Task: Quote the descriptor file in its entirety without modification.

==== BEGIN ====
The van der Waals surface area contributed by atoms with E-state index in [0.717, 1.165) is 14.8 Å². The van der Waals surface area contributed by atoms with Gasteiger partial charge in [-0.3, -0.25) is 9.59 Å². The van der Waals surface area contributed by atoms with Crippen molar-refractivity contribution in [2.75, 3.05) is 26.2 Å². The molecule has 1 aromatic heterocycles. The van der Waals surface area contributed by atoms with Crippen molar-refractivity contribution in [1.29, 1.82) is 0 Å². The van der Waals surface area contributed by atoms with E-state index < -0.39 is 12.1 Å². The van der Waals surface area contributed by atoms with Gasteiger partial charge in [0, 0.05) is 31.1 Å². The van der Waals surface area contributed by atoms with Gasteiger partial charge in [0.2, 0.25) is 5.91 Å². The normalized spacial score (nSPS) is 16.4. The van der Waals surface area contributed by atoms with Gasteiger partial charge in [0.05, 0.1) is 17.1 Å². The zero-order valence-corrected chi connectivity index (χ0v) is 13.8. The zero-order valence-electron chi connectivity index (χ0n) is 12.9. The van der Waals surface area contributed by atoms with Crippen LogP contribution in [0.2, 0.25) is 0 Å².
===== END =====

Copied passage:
The van der Waals surface area contributed by atoms with E-state index in [0.717, 1.165) is 14.8 Å². The van der Waals surface area contributed by atoms with Gasteiger partial charge in [-0.3, -0.25) is 9.59 Å². The van der Waals surface area contributed by atoms with Crippen molar-refractivity contribution in [2.75, 3.05) is 26.2 Å². The molecule has 1 aromatic heterocycles. The van der Waals surface area contributed by atoms with Crippen molar-refractivity contribution in [1.29, 1.82) is 0 Å². The van der Waals surface area contributed by atoms with E-state index < -0.39 is 12.1 Å². The van der Waals surface area contributed by atoms with Gasteiger partial charge in [0, 0.05) is 31.1 Å². The van der Waals surface area contributed by atoms with Gasteiger partial charge in [0.2, 0.25) is 5.91 Å². The normalized spacial score (nSPS) is 16.4. The van der Waals surface area contributed by atoms with Gasteiger partial charge in [0.05, 0.1) is 17.1 Å². The zero-order valence-corrected chi connectivity index (χ0v) is 13.8. The zero-order valence-electron chi connectivity index (χ0n) is 12.9. The van der Waals surface area contributed by atoms with Crippen LogP contribution in [0.2, 0.25) is 0 Å².